Alaska Native Dance

Inupiaq and St. Lawrence Island Yupik Songs and Dances

Inupiaq

The Iñupiaq people of Alaska have been trading and sharing songs and dances for thousands of years with their neighbors, building a large repertoire of dances. A style called bench dancing features the men singing and drumming on the floor of the qargi (community house) and the women sitting on the benches behind them dancing with arm and hand movements.

In another type of dance, the women remain stationary, bending their knees while swaying and gracefully moving their hands to the drum beat. The men dance more aggressively with firm motions, stomping either foot to the drum beat. Some songs tell a story, some may have set motions and no significance, and some, called "common dances," are danced freestyle.

The drum, called the suayaq or kilaun, has a driftwood frame which is steamed and bent into an oval shape, then covered with a stretched walrus stomach, the lining of a whale’s liver, or scraped caribou hide. The handle may be bone, ivory or antler, and the drumsticks are driftwood or baleen. In some areas a box drum is used on certain occasions.

The songs are short and are sung twice. The first time through the drummers lightly hit the frame of the drum, and the second time they hit on the skin from the bottom of the drum with increasing volume and impact. Men and women wear atikluks (cotton parkas), gloves, kamiks (skin boots), and occasionally masks and headdresses while dancing. The composers of Inupiaq songs or dances may give permission to any number of groups to perform their songs and are always credited before the performance.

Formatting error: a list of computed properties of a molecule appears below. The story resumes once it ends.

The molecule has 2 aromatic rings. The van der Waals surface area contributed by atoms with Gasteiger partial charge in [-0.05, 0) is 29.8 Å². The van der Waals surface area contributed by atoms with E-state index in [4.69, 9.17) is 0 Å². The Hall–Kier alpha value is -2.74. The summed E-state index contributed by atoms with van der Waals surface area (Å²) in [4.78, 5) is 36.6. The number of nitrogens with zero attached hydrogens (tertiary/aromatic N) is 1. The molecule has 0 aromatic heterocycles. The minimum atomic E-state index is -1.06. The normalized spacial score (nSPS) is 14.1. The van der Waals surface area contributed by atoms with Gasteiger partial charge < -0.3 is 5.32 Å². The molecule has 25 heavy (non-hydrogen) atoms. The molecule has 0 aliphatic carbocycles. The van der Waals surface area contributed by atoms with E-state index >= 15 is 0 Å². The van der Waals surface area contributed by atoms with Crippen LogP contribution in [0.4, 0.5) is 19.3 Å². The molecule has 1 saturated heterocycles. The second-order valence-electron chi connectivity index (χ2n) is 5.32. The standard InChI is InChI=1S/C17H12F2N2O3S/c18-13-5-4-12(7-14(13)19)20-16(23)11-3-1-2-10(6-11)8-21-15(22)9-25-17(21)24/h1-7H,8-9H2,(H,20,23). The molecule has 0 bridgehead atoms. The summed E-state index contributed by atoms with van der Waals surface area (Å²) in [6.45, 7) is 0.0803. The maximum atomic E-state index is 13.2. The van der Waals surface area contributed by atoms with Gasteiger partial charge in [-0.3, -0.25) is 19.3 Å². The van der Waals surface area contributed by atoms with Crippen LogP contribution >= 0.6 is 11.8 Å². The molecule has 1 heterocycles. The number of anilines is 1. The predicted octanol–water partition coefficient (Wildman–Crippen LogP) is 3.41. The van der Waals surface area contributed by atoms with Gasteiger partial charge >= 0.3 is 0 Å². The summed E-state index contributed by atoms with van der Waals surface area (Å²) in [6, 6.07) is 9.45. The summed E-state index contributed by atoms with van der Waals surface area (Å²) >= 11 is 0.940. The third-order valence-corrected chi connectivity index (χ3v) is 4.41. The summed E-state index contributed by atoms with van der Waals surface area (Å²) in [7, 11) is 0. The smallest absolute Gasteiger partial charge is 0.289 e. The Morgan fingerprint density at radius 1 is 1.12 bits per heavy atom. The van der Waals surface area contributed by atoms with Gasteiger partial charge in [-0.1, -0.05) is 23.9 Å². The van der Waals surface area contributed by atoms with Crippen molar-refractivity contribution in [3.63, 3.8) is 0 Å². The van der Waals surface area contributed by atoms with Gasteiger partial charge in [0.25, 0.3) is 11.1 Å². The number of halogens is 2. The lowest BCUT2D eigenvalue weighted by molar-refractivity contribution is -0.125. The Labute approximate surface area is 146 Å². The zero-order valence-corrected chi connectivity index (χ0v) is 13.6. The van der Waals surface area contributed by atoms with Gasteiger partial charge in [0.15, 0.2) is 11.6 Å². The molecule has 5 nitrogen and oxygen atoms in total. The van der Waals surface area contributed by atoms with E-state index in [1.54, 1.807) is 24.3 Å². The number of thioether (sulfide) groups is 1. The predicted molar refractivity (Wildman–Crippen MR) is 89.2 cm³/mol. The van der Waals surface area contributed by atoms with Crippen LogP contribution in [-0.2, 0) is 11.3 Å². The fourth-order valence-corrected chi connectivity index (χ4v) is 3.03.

St. Lawrence Island Yupik

Dancing, drumming and singing on St. Lawrence Island is very similar to the Iñupiaq style. The skin of the drum comes from walrus stomach and the beaters are made of baleen. Women do most of the dancing and men do the drumming and singing.

In one type of dance, the women keep their feet stationary, bending their knees to the drum beat with graceful yet firm motions. The men stomp either foot to the drum beat and their motions are emphatic. The men’s dance motions are usually completely different from those performed by the women.

Other dances, such as the one shown here, tell stories that are acted out by the dancers. The best dancers are expert at mimicking animals.

Yupik composers teach their songs to others, thereby giving them permission to perform them. However, the original composer is always credited with the composition before the performance.

This video shows a St. Lawrence Island Yupik walrus dance. Notice the two verses and the positions of the man and the women. This was performed in 2009 at the Alaska Native Heritage Center in Anchorage by the Heritage Center Dancers.